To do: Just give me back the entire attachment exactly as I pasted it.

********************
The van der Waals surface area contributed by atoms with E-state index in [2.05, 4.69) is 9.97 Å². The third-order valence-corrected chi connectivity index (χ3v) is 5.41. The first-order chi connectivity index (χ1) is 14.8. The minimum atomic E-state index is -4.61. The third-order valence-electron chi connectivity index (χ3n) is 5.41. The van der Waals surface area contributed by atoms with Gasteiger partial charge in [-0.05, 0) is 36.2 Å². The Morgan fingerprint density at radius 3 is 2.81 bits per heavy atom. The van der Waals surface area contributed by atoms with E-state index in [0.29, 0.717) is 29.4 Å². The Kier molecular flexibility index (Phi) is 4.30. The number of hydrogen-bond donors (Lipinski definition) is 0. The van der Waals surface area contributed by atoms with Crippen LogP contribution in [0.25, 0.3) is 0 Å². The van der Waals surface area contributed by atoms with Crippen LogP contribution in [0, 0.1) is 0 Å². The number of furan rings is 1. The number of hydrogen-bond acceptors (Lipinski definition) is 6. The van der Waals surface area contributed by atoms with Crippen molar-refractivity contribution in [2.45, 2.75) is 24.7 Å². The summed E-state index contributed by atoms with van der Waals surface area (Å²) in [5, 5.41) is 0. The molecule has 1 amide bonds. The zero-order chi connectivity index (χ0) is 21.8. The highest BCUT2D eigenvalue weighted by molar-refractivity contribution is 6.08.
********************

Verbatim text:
The van der Waals surface area contributed by atoms with E-state index in [2.05, 4.69) is 9.97 Å². The third-order valence-corrected chi connectivity index (χ3v) is 5.41. The first-order chi connectivity index (χ1) is 14.8. The minimum atomic E-state index is -4.61. The third-order valence-electron chi connectivity index (χ3n) is 5.41. The van der Waals surface area contributed by atoms with Gasteiger partial charge in [-0.05, 0) is 36.2 Å². The Morgan fingerprint density at radius 3 is 2.81 bits per heavy atom. The van der Waals surface area contributed by atoms with E-state index in [0.29, 0.717) is 29.4 Å². The Kier molecular flexibility index (Phi) is 4.30. The number of hydrogen-bond donors (Lipinski definition) is 0. The van der Waals surface area contributed by atoms with Crippen LogP contribution in [0.25, 0.3) is 0 Å². The van der Waals surface area contributed by atoms with Crippen LogP contribution in [0, 0.1) is 0 Å². The number of furan rings is 1. The number of hydrogen-bond acceptors (Lipinski definition) is 6. The van der Waals surface area contributed by atoms with Crippen molar-refractivity contribution in [2.45, 2.75) is 24.7 Å². The summed E-state index contributed by atoms with van der Waals surface area (Å²) in [5, 5.41) is 0. The molecule has 1 amide bonds. The zero-order chi connectivity index (χ0) is 21.8. The highest BCUT2D eigenvalue weighted by molar-refractivity contribution is 6.08.